I wrote a review of The Best of Heroic Fantasy Quarterly two years ago. For various reasons, I did not read the online stories as they appeared since then. I waited for the next volume (#2) that covers 2011-2013.
The book has a nice cover by Robert Zoltan that is better than most of the photo-shopped covers for mass market paperbacks these days.
Trade paperback size that is 243 pages including eight poems and twelve stories. Cost was $12.99 from Amazon.
The introduction “Sword and Sorcery” is by the hominid known as Mark Finn. He is the editor for the magazine Skelos. The introduction reminded me of his introduction to the first issue of Skelos where he argued old versus new.
“Sword and Sorcery isn’t just Karl Edward Wagner, and Robert E. Howard, and Michael Moorcock anymore. . . But times change. We’re a different society than the ones these luminaries railed against. And yet we’re kinda sorta the same too, aren’t we?”
Which is it? A commenter a few weeks back on my review of Legends II made a good point about fantasy writers should strive to write fantasy that reflects timeless truths. I would add sword and sorcery also delves into our primal fears.
Sword and sorcery fiction is a conservative and may I dare say it reactionary form of fiction. Robert E. Howard had no interest in the future. He saw only decadence, rot, and decay going forward. Recrudescence would happen with collapse and rebirth through violence.
Fiction that eschews the eternal in the human condition in exchange for the current cause du jour is going to date badly in short order. There is a reason that science fiction writers including Isaac Asimov and Alfred Bester despised sword and sorcery. The genre really should be little to no different from the 1930s. Any proclamations on the need to change or “evolve” should be viewed with suspicion as an attempt to converge the form.
R. Michael Burns returns with another Hokage the samurai story in “Demon-Fang.” Hokage obtains a cursed sword the hard way.
James Frederick William Rowe has an Irish based story, “The Worship of the Lord of the Estuary and the Wages of Heroism.” This was a good to great story with a monster fish terrorizing a sea-side community. A young would be hero takes on the monster. This story should have been included in one of the year’s best fantasy anthologies. I am curious why James Frederick William Rowe uses three first names. Rowe is a name in my lineage. It is of Norman origin (originally de Roux). We just might be kin-folk.
“Death at the Pass” by Michael R. Fletcher is a tale of necromancy and an army of the un-dead. Interesting to see the perspective of a reanimated corpse.
Peter Darbyshire’s “The Princess Trap” started out with:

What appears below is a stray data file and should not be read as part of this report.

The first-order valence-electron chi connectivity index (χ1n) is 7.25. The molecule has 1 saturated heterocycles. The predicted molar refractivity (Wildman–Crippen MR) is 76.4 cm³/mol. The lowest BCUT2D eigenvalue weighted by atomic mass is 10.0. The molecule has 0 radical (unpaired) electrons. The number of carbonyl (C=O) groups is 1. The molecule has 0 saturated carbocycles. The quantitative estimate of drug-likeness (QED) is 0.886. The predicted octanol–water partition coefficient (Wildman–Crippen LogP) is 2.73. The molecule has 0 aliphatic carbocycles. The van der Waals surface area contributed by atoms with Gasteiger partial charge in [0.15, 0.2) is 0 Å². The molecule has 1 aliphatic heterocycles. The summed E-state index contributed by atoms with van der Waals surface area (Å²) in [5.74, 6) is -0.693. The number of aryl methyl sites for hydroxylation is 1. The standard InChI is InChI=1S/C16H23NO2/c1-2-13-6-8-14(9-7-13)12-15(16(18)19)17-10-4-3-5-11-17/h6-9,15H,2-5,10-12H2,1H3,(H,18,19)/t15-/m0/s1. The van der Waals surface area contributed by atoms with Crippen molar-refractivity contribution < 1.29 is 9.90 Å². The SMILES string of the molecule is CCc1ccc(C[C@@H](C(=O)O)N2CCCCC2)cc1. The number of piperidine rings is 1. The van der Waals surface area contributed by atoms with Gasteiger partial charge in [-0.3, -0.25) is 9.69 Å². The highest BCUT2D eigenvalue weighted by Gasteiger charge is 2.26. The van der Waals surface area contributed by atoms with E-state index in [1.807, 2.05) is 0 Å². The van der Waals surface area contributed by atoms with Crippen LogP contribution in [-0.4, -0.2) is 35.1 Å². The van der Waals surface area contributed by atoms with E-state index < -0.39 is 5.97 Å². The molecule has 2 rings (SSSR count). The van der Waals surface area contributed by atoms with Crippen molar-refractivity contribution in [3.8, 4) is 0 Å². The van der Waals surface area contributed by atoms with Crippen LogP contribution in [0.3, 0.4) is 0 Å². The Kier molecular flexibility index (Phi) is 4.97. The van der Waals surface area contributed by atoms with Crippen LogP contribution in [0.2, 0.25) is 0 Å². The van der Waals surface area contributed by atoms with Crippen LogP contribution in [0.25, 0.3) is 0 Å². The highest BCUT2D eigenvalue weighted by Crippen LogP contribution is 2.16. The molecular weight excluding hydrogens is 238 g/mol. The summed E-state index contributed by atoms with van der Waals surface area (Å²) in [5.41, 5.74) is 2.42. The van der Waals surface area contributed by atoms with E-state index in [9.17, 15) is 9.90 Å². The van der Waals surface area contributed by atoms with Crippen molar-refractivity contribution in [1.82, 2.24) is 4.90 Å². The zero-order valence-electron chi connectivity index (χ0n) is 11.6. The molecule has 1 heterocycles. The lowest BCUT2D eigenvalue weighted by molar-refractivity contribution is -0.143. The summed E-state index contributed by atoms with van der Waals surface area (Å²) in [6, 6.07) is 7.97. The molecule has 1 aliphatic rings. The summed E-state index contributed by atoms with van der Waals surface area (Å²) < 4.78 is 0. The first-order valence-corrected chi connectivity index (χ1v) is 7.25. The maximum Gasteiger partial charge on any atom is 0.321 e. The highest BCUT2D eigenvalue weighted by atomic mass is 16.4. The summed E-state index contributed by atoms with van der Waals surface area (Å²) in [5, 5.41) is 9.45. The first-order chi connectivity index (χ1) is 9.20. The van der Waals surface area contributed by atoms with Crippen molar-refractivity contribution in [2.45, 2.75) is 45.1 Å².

“Saleema was an orphaned sheepherder until her seventeenth year, when a talking dragon landed in the mountain meadow one summer day and ate all her sheep.”
WRONG ANSWER! I skipped the story at this point.
Sean Patrick Kelley’s “Crown of Sorrows” is a hard-boiled sword and sorcery tale of a captured mercenary forced to recover a crown from a monarch.
“Rhindor’s Remission” by Russell Miller started out with:
“He was pissing hot gravel.”
I read the rest of the page, scanned through the rest of the story without reading in detail. I am not a fan of humorous fantasy (except for Jack Vance). This story revolves around conflict between two wizards.
“A Game of Chess” by David Pilling lost me with:
“People forget that England was a different country then. Decades of Arthur’s Peace, during which the land was steadily tamed and civilized, have stifled the memory of what a wild place it was in the old days.”
If you are talking King Arthur, it was Britain, not England. That is a peeve of mine. Arthur was a British Celt, England was founded by invading Germanic Angles, Saxons, and Jutes.
Ben Godby’s “Dusts of War” is an interesting sword and sorcery spy story that has a Cold War paranoia about it. Interesting story.
Rakhar the Half-Orc is the main character for David Charlton’s “Kingdom of Graves.” Rakhar the Half-Orc is also a grave-digger who can use his shovel as a weapon when need be. A sorcerous plague and then zombie apocalypse takes place and a show-down with the culprit. Good story though I associate the word “orc” with J. R. R. Tolkien who created the term. Goes to show to show how words seep into popular culture.
Orcs show up again in “Lord of the Tattered Banner” by Kristopher Reisz. This time they are slaves to human working in mines, fighting in the arena, and proverbial cannon fodder in wars. A prophecy is spread of a champion who will free the orcs.
“Nicor” by Matthew Quinn has a shipload of Danish Vikings fighting a Nicor. Think of the fish-man that terrorized the ship on Jonny Quest.
J. S. Bangs’ “The Lion and the Thorn Tree” has an African setting and rifles. A recent widow takes on a ghost lion terrorizing the neighborhood. My big gripe is it is written in first person. I just really dislike first person narratives anymore.
There is an interior illustration for each story. I have to say I really did not like most of the black and white interior illos. I am persnickety about interior art.
So, there you have it. I thought this volume was a little better than volume one. There were a couple of stories I did not like but I never expect to like every story in an anthology.